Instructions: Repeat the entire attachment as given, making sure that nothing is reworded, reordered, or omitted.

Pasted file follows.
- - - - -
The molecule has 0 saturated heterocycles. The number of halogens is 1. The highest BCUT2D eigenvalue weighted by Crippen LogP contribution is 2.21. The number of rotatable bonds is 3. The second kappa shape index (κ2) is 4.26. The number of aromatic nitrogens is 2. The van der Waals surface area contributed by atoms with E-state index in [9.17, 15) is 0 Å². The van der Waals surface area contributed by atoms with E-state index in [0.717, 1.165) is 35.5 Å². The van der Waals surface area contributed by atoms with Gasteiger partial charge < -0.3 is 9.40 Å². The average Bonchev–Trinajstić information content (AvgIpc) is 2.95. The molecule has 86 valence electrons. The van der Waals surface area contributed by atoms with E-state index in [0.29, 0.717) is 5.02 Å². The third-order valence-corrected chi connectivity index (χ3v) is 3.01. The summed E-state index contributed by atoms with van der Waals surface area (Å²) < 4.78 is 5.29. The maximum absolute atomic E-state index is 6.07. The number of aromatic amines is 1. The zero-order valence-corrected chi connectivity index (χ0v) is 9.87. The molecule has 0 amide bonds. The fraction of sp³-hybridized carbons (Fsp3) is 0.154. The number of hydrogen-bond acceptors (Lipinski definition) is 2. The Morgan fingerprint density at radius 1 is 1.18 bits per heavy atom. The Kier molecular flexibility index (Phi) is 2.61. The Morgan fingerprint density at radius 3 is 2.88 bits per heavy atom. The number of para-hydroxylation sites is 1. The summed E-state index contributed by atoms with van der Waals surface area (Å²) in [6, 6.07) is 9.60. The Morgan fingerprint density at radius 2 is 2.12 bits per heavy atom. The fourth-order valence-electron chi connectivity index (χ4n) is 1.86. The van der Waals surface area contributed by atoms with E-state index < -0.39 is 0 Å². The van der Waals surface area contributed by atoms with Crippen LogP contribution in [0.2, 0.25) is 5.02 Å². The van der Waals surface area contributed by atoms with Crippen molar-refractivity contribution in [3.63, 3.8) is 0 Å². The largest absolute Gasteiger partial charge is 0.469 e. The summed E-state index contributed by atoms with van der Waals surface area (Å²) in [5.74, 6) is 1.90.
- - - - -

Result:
The molecule has 0 saturated heterocycles. The number of halogens is 1. The highest BCUT2D eigenvalue weighted by Crippen LogP contribution is 2.21. The number of rotatable bonds is 3. The second kappa shape index (κ2) is 4.26. The number of aromatic nitrogens is 2. The van der Waals surface area contributed by atoms with E-state index in [9.17, 15) is 0 Å². The van der Waals surface area contributed by atoms with E-state index in [0.717, 1.165) is 35.5 Å². The van der Waals surface area contributed by atoms with Gasteiger partial charge < -0.3 is 9.40 Å². The average Bonchev–Trinajstić information content (AvgIpc) is 2.95. The molecule has 86 valence electrons. The van der Waals surface area contributed by atoms with E-state index in [0.29, 0.717) is 5.02 Å². The third-order valence-corrected chi connectivity index (χ3v) is 3.01. The summed E-state index contributed by atoms with van der Waals surface area (Å²) < 4.78 is 5.29. The maximum absolute atomic E-state index is 6.07. The number of aromatic amines is 1. The zero-order valence-corrected chi connectivity index (χ0v) is 9.87. The molecule has 0 amide bonds. The fraction of sp³-hybridized carbons (Fsp3) is 0.154. The number of hydrogen-bond acceptors (Lipinski definition) is 2. The Morgan fingerprint density at radius 1 is 1.18 bits per heavy atom. The Kier molecular flexibility index (Phi) is 2.61. The Morgan fingerprint density at radius 3 is 2.88 bits per heavy atom. The number of para-hydroxylation sites is 1. The summed E-state index contributed by atoms with van der Waals surface area (Å²) in [6, 6.07) is 9.60. The Morgan fingerprint density at radius 2 is 2.12 bits per heavy atom. The fourth-order valence-electron chi connectivity index (χ4n) is 1.86. The van der Waals surface area contributed by atoms with E-state index < -0.39 is 0 Å². The van der Waals surface area contributed by atoms with Crippen LogP contribution in [0.2, 0.25) is 5.02 Å². The van der Waals surface area contributed by atoms with Crippen molar-refractivity contribution in [3.63, 3.8) is 0 Å². The largest absolute Gasteiger partial charge is 0.469 e. The summed E-state index contributed by atoms with van der Waals surface area (Å²) in [5.74, 6) is 1.90.